New Threatened Limb Classification System ‘Focuses On Whole Limb’
By Brian McCurdy, Senior Editor
A number of existing classification systems for threatened lower extremities gauge patients’ ischemia but can fail to consider factors such as tissue loss or the extent of infection. A new system, recently published online in the Journal of Vascular Surgery, proposes to classify at-risk limbs with a broader range of criteria.
The new classification, dubbed WIfI, uses three criteria: wounds, ischemia and foot infection. The system grades each of the three factors on a scale of 0 to 3, signifying low risk, mild risk, moderate risk or severe risk. The authors note that this system combines previous classification systems that focus on diabetic foot ulcers with those that focus on pure ischemia. Researchers add that the new system is necessary because four decades of demographic shifts, particularly rising diabetes prevalence and rapidly expanding revascularization techniques, have made it more challenging to perform meaningful outcomes analysis using present classification systems for those with threatened limbs.
The difference between the WIfI and existing systems is that the new classification does not specifically focus on the wound, the presence or absence of infection or the vascular classification, but instead takes all three factors into account, says co-author David G. Armstrong, DPM, MD, PhD. As he notes, the WIfI focuses on “not the hole in the foot but the whole limb.”
As co-author Joseph L. Mills, Sr., MD, notes, since a threatened limb can occur in patients without diabetes, the system can classify the disease burden of any presenting patient, even those without diabetes. He compares the classification to the TNM cancer classification, which considers tumors, lymph nodes and metastasis to stage the burden of disease.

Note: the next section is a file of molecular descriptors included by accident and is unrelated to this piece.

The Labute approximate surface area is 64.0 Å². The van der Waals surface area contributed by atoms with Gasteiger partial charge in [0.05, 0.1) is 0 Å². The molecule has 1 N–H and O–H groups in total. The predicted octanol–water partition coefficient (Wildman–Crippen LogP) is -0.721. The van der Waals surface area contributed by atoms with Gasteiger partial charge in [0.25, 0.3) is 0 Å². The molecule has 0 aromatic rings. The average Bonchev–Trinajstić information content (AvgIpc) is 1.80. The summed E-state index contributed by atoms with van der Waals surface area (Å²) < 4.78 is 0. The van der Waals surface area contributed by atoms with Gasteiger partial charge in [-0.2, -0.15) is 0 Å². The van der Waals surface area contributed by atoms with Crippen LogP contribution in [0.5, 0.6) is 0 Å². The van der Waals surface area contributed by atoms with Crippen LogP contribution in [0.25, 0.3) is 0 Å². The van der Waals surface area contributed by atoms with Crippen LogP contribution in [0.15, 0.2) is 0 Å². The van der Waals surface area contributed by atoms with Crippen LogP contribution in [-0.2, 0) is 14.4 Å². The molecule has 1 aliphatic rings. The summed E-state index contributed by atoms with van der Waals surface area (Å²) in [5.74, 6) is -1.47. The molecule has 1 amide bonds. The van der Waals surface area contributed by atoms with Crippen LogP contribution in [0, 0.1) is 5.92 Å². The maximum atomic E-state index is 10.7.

As the study notes, both the Fontaine and Rutherford systems, which stratify lower extremity ischemia, lack detail and most systems that classify diabetic foot ulcers give the details of perfusion status but do not take gangrene into account. Dr. Mills agrees, adding that most diabetic foot ulcer systems use peripheral arterial disease (PAD) as a “yes or no” classifier, saying this can be a problem since this does not grade ischemia. In addition, he notes vascular language can ignore the presence of infection by focusing only on blood flow.
“The Eurodiale study and other studies demonstrate clearly that the combination of PAD and infection triples amputation risk,” according to Dr. Mills, who is affiliated with the Southern Arizona Limb Salvage Alliance (SALSA) at the University of Arizona Health Sciences Center.
Both authors compared the WIfI to the universal language of Esperanto or bringing together the SALSA concepts of “toe and flow.”
“It allows us to speak together to get the same language and not speak in tongues,” says Dr. Armstrong, a Professor of Surgery and the Director of the SALSA program at the University of Arizona Health Sciences Center.
Can The Percutaneous Tenotomy Be Useful In Treating DFUs?
By Danielle Chicano, Editorial Associate
Patients with diabetic neuropathy who suffer from diabetic foot ulcers have a higher risk of foot amputations. A recent study in Foot and Ankle International says percutaneous tenotomy can be an effective treatment for diabetic foot ulcers.